Impact of climate change and ocean acidification on the marine nitrogen cycle

The marine nitrogen cycle is responsible for two climate feedbacks in the Earth System. Firstly, it modulates the fixed nitrogen pool available for phytoplankton growth and hence it modulates in part the strength of the biological pump, one of the mechanisms contributing to the oceanic uptake of anthropogenic CO2. Secondly, the nitrogen cycle produces a powerful greenhouse gas and ozone (O3) depletion agent called nitrous oxide (N2O). Future changes of the nitrogen cycle in response to global warming, ocean deoxygenation and ocean acidification are largely unknown. Processes such as N2-fixation, nitrification, denitrification and N2O production will experience changes under the simultaneous effect of these three stressors. Global ocean biogeochemical models allow us to study such interactions. Using NEMO-PISCES and the CMIP5 model ensemble we project changes in year 2100 under the business-as-usual high CO2 emissions scenario in global scale N2-fixation rates, nitrification rates, N2O production and N2O sea-to-air fluxes adding CO2 sensitive functions into the model parameterizations. Second order effects due to the combination of global warming in tandem with ocean acidification on the fixed nitrogen pool, primary productivity and N2O radiative forcing feedbacks are also evaluated in this thesis.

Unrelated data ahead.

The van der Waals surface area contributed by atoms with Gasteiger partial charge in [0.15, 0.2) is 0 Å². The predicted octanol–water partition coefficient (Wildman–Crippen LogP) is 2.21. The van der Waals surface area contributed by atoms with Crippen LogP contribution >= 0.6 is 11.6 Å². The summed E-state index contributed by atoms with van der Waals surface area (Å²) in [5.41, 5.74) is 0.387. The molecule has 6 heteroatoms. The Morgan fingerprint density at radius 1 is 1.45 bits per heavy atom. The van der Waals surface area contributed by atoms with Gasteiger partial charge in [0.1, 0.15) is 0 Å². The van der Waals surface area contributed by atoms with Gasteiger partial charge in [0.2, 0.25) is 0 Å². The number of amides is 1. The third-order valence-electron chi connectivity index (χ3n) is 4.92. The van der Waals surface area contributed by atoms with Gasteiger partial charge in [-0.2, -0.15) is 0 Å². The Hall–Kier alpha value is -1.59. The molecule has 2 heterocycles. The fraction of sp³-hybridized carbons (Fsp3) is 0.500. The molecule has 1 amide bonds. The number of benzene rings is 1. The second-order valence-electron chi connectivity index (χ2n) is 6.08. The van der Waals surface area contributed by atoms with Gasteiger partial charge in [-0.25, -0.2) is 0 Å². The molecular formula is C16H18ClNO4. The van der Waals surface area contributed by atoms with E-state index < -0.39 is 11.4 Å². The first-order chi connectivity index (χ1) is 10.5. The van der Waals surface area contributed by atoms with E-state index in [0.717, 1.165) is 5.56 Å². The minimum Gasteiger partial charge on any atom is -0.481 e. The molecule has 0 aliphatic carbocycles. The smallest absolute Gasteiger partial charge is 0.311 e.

Martinez-Rey J., 2015. Impact of climate change and ocean acidification on the marine nitrogen cycle. PhD thesis, Universite de Versailles Saint-Quentin-en-Yvelines, 181 pp. Thesis (subscription required).


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